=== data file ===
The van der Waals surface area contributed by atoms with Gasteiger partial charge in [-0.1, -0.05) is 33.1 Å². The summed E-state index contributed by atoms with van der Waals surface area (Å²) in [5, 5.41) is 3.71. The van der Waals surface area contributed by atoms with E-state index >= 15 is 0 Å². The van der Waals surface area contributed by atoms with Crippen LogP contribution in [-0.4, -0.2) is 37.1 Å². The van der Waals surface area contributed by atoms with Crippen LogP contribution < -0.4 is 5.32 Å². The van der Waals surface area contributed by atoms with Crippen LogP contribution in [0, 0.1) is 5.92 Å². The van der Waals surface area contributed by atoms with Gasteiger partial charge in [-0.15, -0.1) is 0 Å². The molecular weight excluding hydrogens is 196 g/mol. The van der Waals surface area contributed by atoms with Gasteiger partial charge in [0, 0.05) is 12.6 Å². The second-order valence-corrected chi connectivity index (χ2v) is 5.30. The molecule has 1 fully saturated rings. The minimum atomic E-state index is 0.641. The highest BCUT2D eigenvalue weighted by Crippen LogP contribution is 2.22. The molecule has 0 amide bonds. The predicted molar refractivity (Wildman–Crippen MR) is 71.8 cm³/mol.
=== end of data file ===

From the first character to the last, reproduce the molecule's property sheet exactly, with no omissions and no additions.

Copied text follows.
The van der Waals surface area contributed by atoms with Gasteiger partial charge in [-0.1, -0.05) is 33.1 Å². The summed E-state index contributed by atoms with van der Waals surface area (Å²) in [5, 5.41) is 3.71. The van der Waals surface area contributed by atoms with E-state index >= 15 is 0 Å². The van der Waals surface area contributed by atoms with Crippen LogP contribution in [-0.4, -0.2) is 37.1 Å². The van der Waals surface area contributed by atoms with Crippen LogP contribution < -0.4 is 5.32 Å². The van der Waals surface area contributed by atoms with Crippen LogP contribution in [0, 0.1) is 5.92 Å². The van der Waals surface area contributed by atoms with Gasteiger partial charge in [-0.15, -0.1) is 0 Å². The molecular weight excluding hydrogens is 196 g/mol. The van der Waals surface area contributed by atoms with Gasteiger partial charge in [0, 0.05) is 12.6 Å². The second-order valence-corrected chi connectivity index (χ2v) is 5.30. The molecule has 1 fully saturated rings. The minimum atomic E-state index is 0.641. The highest BCUT2D eigenvalue weighted by Crippen LogP contribution is 2.22. The molecule has 0 amide bonds. The predicted molar refractivity (Wildman–Crippen MR) is 71.8 cm³/mol.